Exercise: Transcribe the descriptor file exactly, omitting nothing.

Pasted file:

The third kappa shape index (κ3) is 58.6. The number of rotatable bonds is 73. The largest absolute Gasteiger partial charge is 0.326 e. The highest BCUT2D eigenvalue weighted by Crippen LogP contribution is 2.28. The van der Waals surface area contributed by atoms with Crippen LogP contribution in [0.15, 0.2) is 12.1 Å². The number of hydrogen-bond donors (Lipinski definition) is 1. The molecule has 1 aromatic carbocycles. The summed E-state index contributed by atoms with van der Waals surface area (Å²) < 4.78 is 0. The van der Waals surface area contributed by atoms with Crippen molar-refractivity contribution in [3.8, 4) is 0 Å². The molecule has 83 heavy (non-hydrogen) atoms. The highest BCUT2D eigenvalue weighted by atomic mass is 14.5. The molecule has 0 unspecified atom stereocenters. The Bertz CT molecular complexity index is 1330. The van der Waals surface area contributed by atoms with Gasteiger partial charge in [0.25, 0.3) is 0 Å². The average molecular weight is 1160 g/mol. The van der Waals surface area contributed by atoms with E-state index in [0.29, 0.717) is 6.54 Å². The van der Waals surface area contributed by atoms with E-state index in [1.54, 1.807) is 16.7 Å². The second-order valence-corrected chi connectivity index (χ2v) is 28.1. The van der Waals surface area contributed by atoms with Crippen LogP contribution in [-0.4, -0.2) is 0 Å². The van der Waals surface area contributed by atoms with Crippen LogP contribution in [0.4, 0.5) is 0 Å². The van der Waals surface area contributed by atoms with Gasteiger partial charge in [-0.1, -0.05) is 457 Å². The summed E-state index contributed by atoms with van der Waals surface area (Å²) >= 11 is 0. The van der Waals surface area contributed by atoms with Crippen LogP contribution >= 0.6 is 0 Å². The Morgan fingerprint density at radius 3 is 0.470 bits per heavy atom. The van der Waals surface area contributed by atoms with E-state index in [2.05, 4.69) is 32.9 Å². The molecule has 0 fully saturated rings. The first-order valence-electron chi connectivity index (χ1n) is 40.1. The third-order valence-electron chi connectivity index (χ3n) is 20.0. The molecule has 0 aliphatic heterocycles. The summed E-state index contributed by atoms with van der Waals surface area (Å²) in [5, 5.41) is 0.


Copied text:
The third kappa shape index (κ3) is 58.6. The number of rotatable bonds is 73. The largest absolute Gasteiger partial charge is 0.326 e. The highest BCUT2D eigenvalue weighted by Crippen LogP contribution is 2.28. The van der Waals surface area contributed by atoms with Crippen LogP contribution in [0.15, 0.2) is 12.1 Å². The number of hydrogen-bond donors (Lipinski definition) is 1. The molecule has 1 aromatic carbocycles. The summed E-state index contributed by atoms with van der Waals surface area (Å²) < 4.78 is 0. The van der Waals surface area contributed by atoms with Crippen molar-refractivity contribution in [3.8, 4) is 0 Å². The molecule has 83 heavy (non-hydrogen) atoms. The highest BCUT2D eigenvalue weighted by atomic mass is 14.5. The molecule has 0 unspecified atom stereocenters. The Bertz CT molecular complexity index is 1330. The van der Waals surface area contributed by atoms with Gasteiger partial charge in [0.25, 0.3) is 0 Å². The average molecular weight is 1160 g/mol. The van der Waals surface area contributed by atoms with E-state index in [0.29, 0.717) is 6.54 Å². The van der Waals surface area contributed by atoms with E-state index in [1.54, 1.807) is 16.7 Å². The second-order valence-corrected chi connectivity index (χ2v) is 28.1. The van der Waals surface area contributed by atoms with Crippen LogP contribution in [-0.4, -0.2) is 0 Å². The van der Waals surface area contributed by atoms with Crippen LogP contribution in [0.4, 0.5) is 0 Å². The van der Waals surface area contributed by atoms with Gasteiger partial charge in [-0.1, -0.05) is 457 Å². The summed E-state index contributed by atoms with van der Waals surface area (Å²) >= 11 is 0. The van der Waals surface area contributed by atoms with Crippen LogP contribution >= 0.6 is 0 Å². The Morgan fingerprint density at radius 3 is 0.470 bits per heavy atom. The van der Waals surface area contributed by atoms with E-state index in [2.05, 4.69) is 32.9 Å². The molecule has 0 fully saturated rings. The first-order valence-electron chi connectivity index (χ1n) is 40.1. The third-order valence-electron chi connectivity index (χ3n) is 20.0. The molecule has 0 aliphatic heterocycles. The summed E-state index contributed by atoms with van der Waals surface area (Å²) in [5, 5.41) is 0.